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Dealing with wood defects

There's no such thing as the perfect board. But you can salvage a lot of "challenged" lumber using these tricks.

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Introduction

Introduction

In woodworkers' dreams, all wood looks like the boards we see in cutting diagrams: flat and straight, with parallel edges and not a single knot or inconsistency. In reality, though, wood is far from perfect. Even the best grades often suffer from one or more of these common defects.

The best way to deal with lumber defects is, of course, to avoid questionable boards in the first place. But if a board has great grain, is the only one available that suits your needs, or carries a bargain price, don't reject it just because of a few problems. Use the following tricks to get the most from less-than-perfect lumber.


Continued on page 2:  Bow Defect

 

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Comments (2)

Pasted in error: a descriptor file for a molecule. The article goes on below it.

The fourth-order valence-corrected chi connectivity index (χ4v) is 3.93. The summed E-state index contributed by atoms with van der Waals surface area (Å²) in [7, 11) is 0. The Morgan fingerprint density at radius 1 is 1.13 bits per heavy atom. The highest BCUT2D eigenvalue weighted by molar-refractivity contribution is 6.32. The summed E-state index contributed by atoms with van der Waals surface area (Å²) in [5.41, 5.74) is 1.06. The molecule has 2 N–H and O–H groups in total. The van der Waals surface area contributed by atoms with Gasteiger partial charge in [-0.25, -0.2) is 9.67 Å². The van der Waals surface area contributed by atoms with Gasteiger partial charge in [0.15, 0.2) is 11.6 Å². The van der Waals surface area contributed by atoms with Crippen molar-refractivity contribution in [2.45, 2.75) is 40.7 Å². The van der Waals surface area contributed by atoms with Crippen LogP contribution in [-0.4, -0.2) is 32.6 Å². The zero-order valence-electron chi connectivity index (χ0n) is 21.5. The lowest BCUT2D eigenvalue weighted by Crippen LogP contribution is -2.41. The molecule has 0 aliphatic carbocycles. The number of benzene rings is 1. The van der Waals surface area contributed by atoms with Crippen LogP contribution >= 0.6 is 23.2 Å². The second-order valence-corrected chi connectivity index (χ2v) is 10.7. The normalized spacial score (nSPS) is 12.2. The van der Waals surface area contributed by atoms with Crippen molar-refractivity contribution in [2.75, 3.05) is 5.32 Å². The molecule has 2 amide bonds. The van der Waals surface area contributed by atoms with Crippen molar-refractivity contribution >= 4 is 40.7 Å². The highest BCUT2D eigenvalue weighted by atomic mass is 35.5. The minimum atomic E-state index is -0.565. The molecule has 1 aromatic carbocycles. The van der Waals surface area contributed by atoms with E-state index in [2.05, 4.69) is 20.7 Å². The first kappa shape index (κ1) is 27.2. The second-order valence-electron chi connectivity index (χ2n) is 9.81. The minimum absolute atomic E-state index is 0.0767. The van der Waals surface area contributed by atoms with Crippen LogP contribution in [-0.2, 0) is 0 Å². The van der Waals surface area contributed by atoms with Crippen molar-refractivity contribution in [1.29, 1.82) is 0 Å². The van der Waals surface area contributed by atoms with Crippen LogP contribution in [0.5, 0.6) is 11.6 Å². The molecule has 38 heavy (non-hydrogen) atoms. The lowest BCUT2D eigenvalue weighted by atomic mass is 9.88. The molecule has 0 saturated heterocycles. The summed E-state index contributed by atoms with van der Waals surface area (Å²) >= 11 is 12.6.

8374981031
pf2 wrote:

The other day, I needed to clean up rough edges on 4' boards. Rather than use a carrier strip requiring extra steps to install/remove double-sided tape, I clamped an 8' length of 2"x2" angle aluminum onto my fence over a 1/4" spacer to lift it off the table saw slightly. This gave me an 8' long fence that the rough boards could ride against... a charm. Quick work of all the boards -- even with resetting the fence position for different board widths.

11/22/2013 10:23:49 AM Report Abuse
RickGarrett wrote:

maybe the artical is short, but truth be known. This is some realy good info. @least for me.

1/20/2011 06:44:01 PM Report Abuse

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